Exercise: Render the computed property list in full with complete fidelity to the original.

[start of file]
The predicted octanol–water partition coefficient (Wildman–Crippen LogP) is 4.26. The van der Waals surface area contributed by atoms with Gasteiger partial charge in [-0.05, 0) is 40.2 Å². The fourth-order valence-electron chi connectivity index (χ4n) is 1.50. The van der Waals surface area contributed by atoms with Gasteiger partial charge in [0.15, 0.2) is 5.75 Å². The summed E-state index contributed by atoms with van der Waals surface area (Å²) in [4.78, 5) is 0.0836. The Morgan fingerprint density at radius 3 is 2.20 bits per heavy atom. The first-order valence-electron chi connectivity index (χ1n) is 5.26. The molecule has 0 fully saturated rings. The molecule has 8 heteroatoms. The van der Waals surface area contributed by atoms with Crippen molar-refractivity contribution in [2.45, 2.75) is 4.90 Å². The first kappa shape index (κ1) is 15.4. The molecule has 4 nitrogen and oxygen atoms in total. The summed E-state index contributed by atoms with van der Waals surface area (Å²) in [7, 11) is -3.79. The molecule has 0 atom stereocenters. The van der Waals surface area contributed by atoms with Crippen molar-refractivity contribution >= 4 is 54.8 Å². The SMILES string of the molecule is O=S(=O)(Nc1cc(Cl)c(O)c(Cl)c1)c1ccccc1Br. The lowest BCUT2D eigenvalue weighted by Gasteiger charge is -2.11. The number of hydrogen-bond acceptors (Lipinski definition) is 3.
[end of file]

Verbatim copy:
The predicted octanol–water partition coefficient (Wildman–Crippen LogP) is 4.26. The van der Waals surface area contributed by atoms with Gasteiger partial charge in [-0.05, 0) is 40.2 Å². The fourth-order valence-electron chi connectivity index (χ4n) is 1.50. The van der Waals surface area contributed by atoms with Gasteiger partial charge in [0.15, 0.2) is 5.75 Å². The summed E-state index contributed by atoms with van der Waals surface area (Å²) in [4.78, 5) is 0.0836. The Morgan fingerprint density at radius 3 is 2.20 bits per heavy atom. The first-order valence-electron chi connectivity index (χ1n) is 5.26. The molecule has 0 fully saturated rings. The molecule has 8 heteroatoms. The van der Waals surface area contributed by atoms with Crippen molar-refractivity contribution in [2.45, 2.75) is 4.90 Å². The first kappa shape index (κ1) is 15.4. The molecule has 4 nitrogen and oxygen atoms in total. The summed E-state index contributed by atoms with van der Waals surface area (Å²) in [7, 11) is -3.79. The molecule has 0 atom stereocenters. The van der Waals surface area contributed by atoms with Crippen molar-refractivity contribution >= 4 is 54.8 Å². The SMILES string of the molecule is O=S(=O)(Nc1cc(Cl)c(O)c(Cl)c1)c1ccccc1Br. The lowest BCUT2D eigenvalue weighted by Gasteiger charge is -2.11. The number of hydrogen-bond acceptors (Lipinski definition) is 3.